MILA's Bankruptcy

The bankruptcy trustee in charge of MILA’s Chapter 11 case says there is evidence that MILA’s founder and CEO allegedly collected $32 million from MILA during the years before its demise, “improperly draining the Mountlake Terrace company’s assets as its fortune declined.”

From the Seattle Times:

“I think the executives at MILA knew by 2004 that this bubble was bursting and did their best to take out as much money as they could before it became obvious to everyone else,” says Brian Esler, who represents the bankruptcy trustee in the suit.

The suit claims Sapp, who owned about 90 percent of MILA, paid himself more than $10 million in dividends in 2004 and 2005 when the company was already “functionally insolvent,” meaning it had insufficient capital to continue normal operations and should have been preserving cash.

It also alleges he took $11.5 million in salary for each of those years, though “by March 2005, MILA was already delaying payments, even to important customers, to conserve cash.”

The trustee’s suit also claims that Sapp damaged MILA — and its creditors — in other ways:

He “surreptitiously seized” the mortgage software MILA developed and had another of his companies bill MILA for using it; charged MILA exorbitant amounts for his private yacht and business jets; and, in a “theft of corporate opportunity,” created separate companies to own a four-story office building and a parking lot that were leased to MILA, rather than having MILA buy the properties.

Sapp’s attorney, Jack Cullen, declined to discuss the allegations in detail but said: “We consider the claims nonsense. We don’t think they are founded in law or fact.”

Sapp did not return a call to his Hunts Point home.

Esler is asking the court to freeze $12 million in cash belonging to Sapp, to keep it available to creditors.

Bankruptcy Trustee Esler’s plan is to convince the court that MILA was technically insolvent for over two years before the company abrubtly closed it’s doors in April of 2007.  Esler cites improper accounting and a  twelve-fold increase in the number of loans MILA was required to repurchase from 2002 to 2004.

To protect creditors, the suit says, as early as 2005 “Sapp should have attempted to sell, liquidate or reorganize MILA at a time when it still had significant value, instead of continuing to manipulate and loot it for personal gain for another two years.”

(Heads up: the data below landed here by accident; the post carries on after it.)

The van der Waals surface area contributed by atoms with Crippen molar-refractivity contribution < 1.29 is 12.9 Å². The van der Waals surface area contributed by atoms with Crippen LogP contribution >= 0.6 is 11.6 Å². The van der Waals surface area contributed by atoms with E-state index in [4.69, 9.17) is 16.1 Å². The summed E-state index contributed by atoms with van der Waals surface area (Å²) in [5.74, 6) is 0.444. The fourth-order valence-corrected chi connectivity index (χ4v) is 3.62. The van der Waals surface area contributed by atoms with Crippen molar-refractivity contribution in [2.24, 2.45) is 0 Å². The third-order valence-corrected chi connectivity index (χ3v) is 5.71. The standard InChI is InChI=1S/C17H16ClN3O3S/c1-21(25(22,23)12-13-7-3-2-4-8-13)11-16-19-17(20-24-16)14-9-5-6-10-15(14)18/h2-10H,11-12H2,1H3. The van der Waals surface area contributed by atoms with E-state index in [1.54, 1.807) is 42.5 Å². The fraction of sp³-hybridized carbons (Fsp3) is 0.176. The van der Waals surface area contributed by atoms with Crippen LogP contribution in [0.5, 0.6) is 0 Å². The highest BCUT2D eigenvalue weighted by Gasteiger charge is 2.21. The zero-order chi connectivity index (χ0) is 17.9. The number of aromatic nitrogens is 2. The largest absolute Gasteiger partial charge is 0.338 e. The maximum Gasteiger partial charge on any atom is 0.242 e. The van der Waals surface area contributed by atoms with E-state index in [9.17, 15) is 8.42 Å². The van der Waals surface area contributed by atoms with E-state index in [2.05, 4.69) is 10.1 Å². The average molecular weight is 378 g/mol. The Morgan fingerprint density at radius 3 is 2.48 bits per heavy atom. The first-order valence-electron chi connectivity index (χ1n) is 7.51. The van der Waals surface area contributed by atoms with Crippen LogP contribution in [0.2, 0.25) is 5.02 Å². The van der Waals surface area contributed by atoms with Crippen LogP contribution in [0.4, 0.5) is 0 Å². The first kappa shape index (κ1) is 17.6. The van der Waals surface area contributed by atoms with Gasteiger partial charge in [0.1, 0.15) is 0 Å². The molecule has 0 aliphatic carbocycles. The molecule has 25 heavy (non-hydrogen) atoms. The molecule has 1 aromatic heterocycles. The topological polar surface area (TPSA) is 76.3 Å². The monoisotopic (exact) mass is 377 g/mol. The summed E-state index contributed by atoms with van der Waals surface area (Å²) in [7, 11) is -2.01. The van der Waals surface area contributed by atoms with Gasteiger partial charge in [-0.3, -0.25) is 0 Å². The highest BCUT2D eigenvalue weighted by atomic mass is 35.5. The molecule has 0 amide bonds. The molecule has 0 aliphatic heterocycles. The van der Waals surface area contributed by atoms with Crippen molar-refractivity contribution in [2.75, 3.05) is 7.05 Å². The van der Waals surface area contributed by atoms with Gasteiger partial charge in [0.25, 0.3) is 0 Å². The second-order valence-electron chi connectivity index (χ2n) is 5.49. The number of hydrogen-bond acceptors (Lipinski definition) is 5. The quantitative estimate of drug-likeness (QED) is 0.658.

The suit also takes a microscope to transactions among the various entities owned by Sapp. One example: The company that owned his 130-foot yacht billed MILA $395,374 over two years — although “MILA used that yacht only twice for asserted business reasons,” the suit says.

MILA’s creditor claims have ballooned up to 2 billion dollars.  By asking the court to freeze Layne’s personal assets, is the Bankruptcy Trustee is gathering evidence to try and make a case that the corporate veil was pierced? This means Layne might have co-mingled corporate assets with personal assets.  An example of that would be if personal expenses were paid for with corporate funds. This will be an interesting local case to follow.

Bankruptcy Trustee:
Miller Nash
Brian Esler
Lisa Peterson or Bruce Rubin

MILA Legal Counsel:
Jack Cullen
Foster Pepper
(206) 447-4689

MILA shuts down

MILA, a subprime wholesale lender based in Mountlake Terrace, WA just north of Seattle, closed it’s doors Friday afternoon, leaving the remaining 100+ employees (down from 600 last fall) only 15 minutes to check their emails and clear out their desks. MILA had been making staff reductions as far back as February of 2006.

The Seattle Times reports that a potential buyer of the company spent a week wandering around MILA headquarters, but no deal materialized.

Real estate agents: Loans in process but not yet funded now must be resubmitted to other lenders. 

For your reading entertainment, here are a couple of articles from the archives. The ad on the left is promoting a pay-option ARM.

What Bubble?
Despite forecasts of gloom and doom, broker innovations have kept the future bright
Layne Sapp, Founder and CEO, MILA Inc.

Inc. Magazine
2005 Entrepreneur of the Year
Layne Sapp

Local Lending Company Soars
After Flying Under the Radar
Seattle Times Oct 2004

When MILA first started out here locally, they ONLY worked the hard money side of the business.  When subprime loan originations skyrocketed, so did MILA’s growth.  When the subprime market started to fold this spring, MILA ceased doing subprime loans and instead focused only on the Alt-A and Prime mortgage market. However, there is now tremendous competition for Alt-A and Prime loans.

I question whether or not the company had any duties to notify employees and the general public that they were running out of cash. On the one hand, the company owes duties to its shareholders and any potential buyer NOT to speak too soon about problems that may have a negative effect on the value of the company, especially if cash problems appear to be temporary. On the other hand, what about duties of good faith owed to the general public or to its employees? 

Your thoughts?